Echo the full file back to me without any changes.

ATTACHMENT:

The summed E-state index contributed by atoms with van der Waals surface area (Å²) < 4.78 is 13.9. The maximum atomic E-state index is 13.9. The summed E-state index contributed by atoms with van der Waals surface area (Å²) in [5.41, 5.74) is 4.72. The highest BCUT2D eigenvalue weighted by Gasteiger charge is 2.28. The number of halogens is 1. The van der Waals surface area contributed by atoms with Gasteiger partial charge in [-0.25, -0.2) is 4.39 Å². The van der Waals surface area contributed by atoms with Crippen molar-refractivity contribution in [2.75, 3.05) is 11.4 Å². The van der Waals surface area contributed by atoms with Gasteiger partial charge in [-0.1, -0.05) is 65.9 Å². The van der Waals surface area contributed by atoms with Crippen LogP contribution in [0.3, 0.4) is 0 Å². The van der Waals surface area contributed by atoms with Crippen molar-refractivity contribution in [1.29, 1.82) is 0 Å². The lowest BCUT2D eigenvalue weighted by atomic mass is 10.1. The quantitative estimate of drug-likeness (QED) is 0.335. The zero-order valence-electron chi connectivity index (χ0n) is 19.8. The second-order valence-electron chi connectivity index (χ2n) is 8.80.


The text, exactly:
The summed E-state index contributed by atoms with van der Waals surface area (Å²) < 4.78 is 13.9. The maximum atomic E-state index is 13.9. The summed E-state index contributed by atoms with van der Waals surface area (Å²) in [5.41, 5.74) is 4.72. The highest BCUT2D eigenvalue weighted by Gasteiger charge is 2.28. The number of halogens is 1. The van der Waals surface area contributed by atoms with Gasteiger partial charge in [-0.25, -0.2) is 4.39 Å². The van der Waals surface area contributed by atoms with Crippen molar-refractivity contribution in [2.75, 3.05) is 11.4 Å². The van der Waals surface area contributed by atoms with Gasteiger partial charge in [-0.1, -0.05) is 65.9 Å². The van der Waals surface area contributed by atoms with Crippen LogP contribution in [0.3, 0.4) is 0 Å². The van der Waals surface area contributed by atoms with Crippen molar-refractivity contribution in [1.29, 1.82) is 0 Å². The lowest BCUT2D eigenvalue weighted by atomic mass is 10.1. The quantitative estimate of drug-likeness (QED) is 0.335. The zero-order valence-electron chi connectivity index (χ0n) is 19.8. The second-order valence-electron chi connectivity index (χ2n) is 8.80.